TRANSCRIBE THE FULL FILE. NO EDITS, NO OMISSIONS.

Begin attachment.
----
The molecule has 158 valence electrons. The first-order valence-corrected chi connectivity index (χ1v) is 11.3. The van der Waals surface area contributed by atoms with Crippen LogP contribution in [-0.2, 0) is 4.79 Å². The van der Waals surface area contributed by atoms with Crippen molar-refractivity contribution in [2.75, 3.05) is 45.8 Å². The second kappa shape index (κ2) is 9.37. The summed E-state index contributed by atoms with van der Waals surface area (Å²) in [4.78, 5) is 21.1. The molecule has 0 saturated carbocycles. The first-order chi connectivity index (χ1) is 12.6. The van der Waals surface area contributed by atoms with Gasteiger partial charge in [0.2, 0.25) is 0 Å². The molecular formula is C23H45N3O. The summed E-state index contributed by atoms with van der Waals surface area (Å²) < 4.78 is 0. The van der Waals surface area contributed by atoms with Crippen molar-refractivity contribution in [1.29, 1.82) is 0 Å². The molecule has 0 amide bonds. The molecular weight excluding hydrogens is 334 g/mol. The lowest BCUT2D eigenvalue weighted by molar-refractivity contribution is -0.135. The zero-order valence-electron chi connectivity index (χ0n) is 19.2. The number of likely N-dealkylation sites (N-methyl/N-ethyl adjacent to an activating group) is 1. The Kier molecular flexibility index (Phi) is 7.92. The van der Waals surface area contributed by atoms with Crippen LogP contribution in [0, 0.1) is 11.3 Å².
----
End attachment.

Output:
The molecule has 158 valence electrons. The first-order valence-corrected chi connectivity index (χ1v) is 11.3. The van der Waals surface area contributed by atoms with Crippen LogP contribution in [-0.2, 0) is 4.79 Å². The van der Waals surface area contributed by atoms with Crippen molar-refractivity contribution in [2.75, 3.05) is 45.8 Å². The second kappa shape index (κ2) is 9.37. The summed E-state index contributed by atoms with van der Waals surface area (Å²) in [4.78, 5) is 21.1. The molecule has 0 saturated carbocycles. The first-order chi connectivity index (χ1) is 12.6. The van der Waals surface area contributed by atoms with Gasteiger partial charge in [0.2, 0.25) is 0 Å². The molecular formula is C23H45N3O. The summed E-state index contributed by atoms with van der Waals surface area (Å²) < 4.78 is 0. The van der Waals surface area contributed by atoms with Crippen molar-refractivity contribution in [1.29, 1.82) is 0 Å². The molecule has 0 amide bonds. The molecular weight excluding hydrogens is 334 g/mol. The lowest BCUT2D eigenvalue weighted by molar-refractivity contribution is -0.135. The zero-order valence-electron chi connectivity index (χ0n) is 19.2. The number of likely N-dealkylation sites (N-methyl/N-ethyl adjacent to an activating group) is 1. The Kier molecular flexibility index (Phi) is 7.92. The van der Waals surface area contributed by atoms with Crippen LogP contribution in [0, 0.1) is 11.3 Å².